I am looking at possibly upgrading my video card.

I need a PCI card but am confused when I look at the adds for the cards.

Cards that claim to be PCI have two different configurations for fitting into the slot.

My system is a Dell GX110.



Posted on 2010-08-18 01:45:45 by skywalker
There are three different types of PCI slots...
There's vanilla PCI (and that comes in 32-bit and 64-bit versions, but uses the same slot).
There's PCI-X (which is a rather old standard, mainly used in servers and high-end workstations, rarely seen in consumer systems, it's about twice as long as a regular PCI slot).
And there's PCI-e, which has superceded the original PCI slot for graphics cards and other common expansions.

As far as I can tell from a bit of googling, your system only supports the vanilla PCI cards... I think it's a Pentium III-class system?
There's a bit of a problem with that, since PCI was replaced with AGP for graphics cards a long time ago, and then with PCI-e... It's quite hard to get new videocards for AGP or PCI, and you generally pay a pretty large premium over the same card in a PCI-e version.

If you really want to upgrade, I would suggest not wasting money on a video card, because the price/performance ratio will probably be very poor. And the system is probably so old that even if you were to put a fast videocard in, the processor and memory will limit its performance, so you're not getting your money's worth.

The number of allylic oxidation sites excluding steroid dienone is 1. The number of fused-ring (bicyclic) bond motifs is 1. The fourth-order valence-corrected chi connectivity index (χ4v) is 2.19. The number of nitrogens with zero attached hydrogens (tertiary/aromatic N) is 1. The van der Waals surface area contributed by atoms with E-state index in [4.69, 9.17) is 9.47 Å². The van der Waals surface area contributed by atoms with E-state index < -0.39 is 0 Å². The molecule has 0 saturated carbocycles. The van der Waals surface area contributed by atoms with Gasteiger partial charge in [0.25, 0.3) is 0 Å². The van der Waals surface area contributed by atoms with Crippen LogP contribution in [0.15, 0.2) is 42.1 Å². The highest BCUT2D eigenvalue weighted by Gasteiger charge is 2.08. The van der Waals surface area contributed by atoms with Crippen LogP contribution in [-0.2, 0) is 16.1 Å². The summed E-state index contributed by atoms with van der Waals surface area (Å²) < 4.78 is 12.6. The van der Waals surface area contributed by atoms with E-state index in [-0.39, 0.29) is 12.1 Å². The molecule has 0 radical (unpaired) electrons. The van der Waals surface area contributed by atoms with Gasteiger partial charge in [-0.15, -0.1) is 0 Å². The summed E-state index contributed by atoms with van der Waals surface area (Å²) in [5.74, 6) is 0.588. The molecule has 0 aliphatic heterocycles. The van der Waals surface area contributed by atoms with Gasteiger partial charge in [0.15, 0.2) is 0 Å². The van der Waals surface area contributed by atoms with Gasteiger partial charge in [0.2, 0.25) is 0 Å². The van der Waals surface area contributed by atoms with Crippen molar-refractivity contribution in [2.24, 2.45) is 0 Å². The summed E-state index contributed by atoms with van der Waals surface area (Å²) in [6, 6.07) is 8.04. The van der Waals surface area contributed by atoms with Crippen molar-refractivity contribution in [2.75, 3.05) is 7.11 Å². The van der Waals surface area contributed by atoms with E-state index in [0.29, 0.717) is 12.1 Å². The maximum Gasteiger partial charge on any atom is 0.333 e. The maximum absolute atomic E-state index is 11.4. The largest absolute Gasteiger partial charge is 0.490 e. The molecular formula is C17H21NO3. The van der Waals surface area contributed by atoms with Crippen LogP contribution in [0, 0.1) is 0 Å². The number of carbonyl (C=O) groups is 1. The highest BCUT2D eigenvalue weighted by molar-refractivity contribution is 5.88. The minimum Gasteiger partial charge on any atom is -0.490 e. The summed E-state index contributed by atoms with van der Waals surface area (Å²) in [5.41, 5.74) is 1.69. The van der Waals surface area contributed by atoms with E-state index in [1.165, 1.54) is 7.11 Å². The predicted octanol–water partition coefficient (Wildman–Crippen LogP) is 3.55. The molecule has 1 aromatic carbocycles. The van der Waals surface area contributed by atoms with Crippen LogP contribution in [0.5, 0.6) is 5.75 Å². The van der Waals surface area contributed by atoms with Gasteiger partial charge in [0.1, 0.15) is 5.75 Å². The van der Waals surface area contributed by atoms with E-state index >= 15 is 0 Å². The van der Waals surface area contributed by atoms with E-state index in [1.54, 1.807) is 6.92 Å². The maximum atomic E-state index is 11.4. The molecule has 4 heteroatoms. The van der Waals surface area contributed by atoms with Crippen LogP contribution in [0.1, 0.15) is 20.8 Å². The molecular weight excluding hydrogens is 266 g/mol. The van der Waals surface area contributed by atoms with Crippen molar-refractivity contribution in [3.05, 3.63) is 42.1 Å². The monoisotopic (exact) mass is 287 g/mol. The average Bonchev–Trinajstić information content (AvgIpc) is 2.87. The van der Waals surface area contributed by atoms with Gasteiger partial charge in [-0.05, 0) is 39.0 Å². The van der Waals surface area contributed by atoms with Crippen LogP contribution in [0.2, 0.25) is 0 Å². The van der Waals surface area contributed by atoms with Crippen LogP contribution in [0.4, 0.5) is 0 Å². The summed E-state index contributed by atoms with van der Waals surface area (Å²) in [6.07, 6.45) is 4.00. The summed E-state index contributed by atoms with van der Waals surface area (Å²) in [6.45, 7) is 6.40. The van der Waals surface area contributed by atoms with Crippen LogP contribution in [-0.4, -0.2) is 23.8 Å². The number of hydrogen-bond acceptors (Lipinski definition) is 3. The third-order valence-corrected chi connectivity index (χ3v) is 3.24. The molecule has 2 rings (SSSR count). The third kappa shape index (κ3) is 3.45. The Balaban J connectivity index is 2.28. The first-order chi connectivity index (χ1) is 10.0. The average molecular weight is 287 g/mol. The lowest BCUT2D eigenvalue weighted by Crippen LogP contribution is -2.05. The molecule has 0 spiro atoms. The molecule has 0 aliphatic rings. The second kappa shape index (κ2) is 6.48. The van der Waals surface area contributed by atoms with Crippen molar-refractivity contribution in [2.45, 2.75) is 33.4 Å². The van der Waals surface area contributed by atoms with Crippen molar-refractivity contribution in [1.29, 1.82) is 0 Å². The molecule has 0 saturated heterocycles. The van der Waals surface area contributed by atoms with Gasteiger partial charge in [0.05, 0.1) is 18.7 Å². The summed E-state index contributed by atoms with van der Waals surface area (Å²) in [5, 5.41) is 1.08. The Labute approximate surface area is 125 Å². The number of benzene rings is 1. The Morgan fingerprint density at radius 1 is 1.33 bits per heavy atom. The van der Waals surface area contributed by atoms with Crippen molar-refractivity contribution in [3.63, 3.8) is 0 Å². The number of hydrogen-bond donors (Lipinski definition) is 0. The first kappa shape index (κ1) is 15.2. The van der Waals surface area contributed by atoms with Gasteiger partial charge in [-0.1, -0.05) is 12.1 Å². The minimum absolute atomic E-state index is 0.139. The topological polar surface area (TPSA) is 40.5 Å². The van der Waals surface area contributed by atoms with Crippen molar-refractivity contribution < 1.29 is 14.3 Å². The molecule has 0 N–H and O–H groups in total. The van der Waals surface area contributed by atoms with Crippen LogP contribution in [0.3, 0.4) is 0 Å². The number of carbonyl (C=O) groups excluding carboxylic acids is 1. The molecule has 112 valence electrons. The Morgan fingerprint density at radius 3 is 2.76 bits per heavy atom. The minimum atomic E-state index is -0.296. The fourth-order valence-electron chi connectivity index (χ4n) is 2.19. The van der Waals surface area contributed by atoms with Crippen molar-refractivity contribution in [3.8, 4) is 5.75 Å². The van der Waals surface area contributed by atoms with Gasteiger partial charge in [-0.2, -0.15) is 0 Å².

I'm not sure how tight your budget is... but a few months ago I built a new home server for myself. I used an Asus barebones system and an Intel Pentium DualCore E5200 processor. I could re-use my old memory and harddisk, so I had a complete system up and running for about 150 euros (90 euros for the barebone (case, PSU and motherboard), and 60 euros for the CPU). I use the onboard Intel video on it. It's this box: http://scali.eu.org (hosts my web stuff, email, ftp and all that sort of thing, the whole scali.eu.org domain basically).
So I think if you were to buy a complete system (add memory and harddisk), you could still get it in the 200-250 euro region. Then you can spend the rest on a decent modern PCI-e videocard, and things will work well. A Radeon 5750 of about 100 euros would be a great card for such a system.
Posted on 2010-08-18 02:24:18 by Scali
At this time, I don't have the funds to build a new system.

Posted on 2010-08-18 16:47:36 by skywalker
Start HERE and work your way up the (legacy) PCI-based video card price range.
Posted on 2010-08-18 17:02:03 by SpooK

Start HERE and work your way up the (legacy) PCI-based video card price range.


Thanks Spook.

I sent them an email regarding this item yesterday, but have yet to get an answer.
This item has 3 divisions on it whereas my card has only two.

Maybe the back one isn't used?

http://www.tigerdirect.com/applications/SearchTools/item-details.asp?EdpNo=2174312&CatId=695
Posted on 2010-08-18 18:28:56 by skywalker